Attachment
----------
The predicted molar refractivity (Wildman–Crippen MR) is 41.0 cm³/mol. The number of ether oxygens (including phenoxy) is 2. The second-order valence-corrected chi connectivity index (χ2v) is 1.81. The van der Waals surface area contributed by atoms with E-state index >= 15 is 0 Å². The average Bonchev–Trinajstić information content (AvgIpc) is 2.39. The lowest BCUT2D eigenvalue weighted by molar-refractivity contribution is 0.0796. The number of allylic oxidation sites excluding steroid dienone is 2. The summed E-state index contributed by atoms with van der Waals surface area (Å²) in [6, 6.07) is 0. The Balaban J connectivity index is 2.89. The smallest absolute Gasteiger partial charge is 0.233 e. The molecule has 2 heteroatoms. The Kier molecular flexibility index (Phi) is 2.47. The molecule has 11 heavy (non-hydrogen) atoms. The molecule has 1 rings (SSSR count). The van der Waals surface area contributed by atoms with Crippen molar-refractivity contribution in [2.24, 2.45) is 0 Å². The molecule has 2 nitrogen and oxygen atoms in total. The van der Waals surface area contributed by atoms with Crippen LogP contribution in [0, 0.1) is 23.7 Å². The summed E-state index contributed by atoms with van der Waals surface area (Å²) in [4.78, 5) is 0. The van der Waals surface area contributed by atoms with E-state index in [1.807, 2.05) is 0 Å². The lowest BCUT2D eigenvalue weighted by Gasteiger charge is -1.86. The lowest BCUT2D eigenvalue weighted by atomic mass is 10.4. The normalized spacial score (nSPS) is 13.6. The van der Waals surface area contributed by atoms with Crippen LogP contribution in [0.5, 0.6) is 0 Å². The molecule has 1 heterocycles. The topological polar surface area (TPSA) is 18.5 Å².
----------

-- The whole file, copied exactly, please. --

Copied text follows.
The predicted molar refractivity (Wildman–Crippen MR) is 41.0 cm³/mol. The number of ether oxygens (including phenoxy) is 2. The second-order valence-corrected chi connectivity index (χ2v) is 1.81. The van der Waals surface area contributed by atoms with E-state index >= 15 is 0 Å². The average Bonchev–Trinajstić information content (AvgIpc) is 2.39. The lowest BCUT2D eigenvalue weighted by molar-refractivity contribution is 0.0796. The number of allylic oxidation sites excluding steroid dienone is 2. The summed E-state index contributed by atoms with van der Waals surface area (Å²) in [6, 6.07) is 0. The Balaban J connectivity index is 2.89. The smallest absolute Gasteiger partial charge is 0.233 e. The molecule has 2 heteroatoms. The Kier molecular flexibility index (Phi) is 2.47. The molecule has 11 heavy (non-hydrogen) atoms. The molecule has 1 rings (SSSR count). The van der Waals surface area contributed by atoms with Crippen molar-refractivity contribution in [2.24, 2.45) is 0 Å². The molecule has 2 nitrogen and oxygen atoms in total. The van der Waals surface area contributed by atoms with Crippen LogP contribution in [0, 0.1) is 23.7 Å². The summed E-state index contributed by atoms with van der Waals surface area (Å²) in [4.78, 5) is 0. The van der Waals surface area contributed by atoms with E-state index in [1.807, 2.05) is 0 Å². The lowest BCUT2D eigenvalue weighted by Gasteiger charge is -1.86. The lowest BCUT2D eigenvalue weighted by atomic mass is 10.4. The normalized spacial score (nSPS) is 13.6. The van der Waals surface area contributed by atoms with Crippen LogP contribution in [0.5, 0.6) is 0 Å². The molecule has 1 heterocycles. The topological polar surface area (TPSA) is 18.5 Å².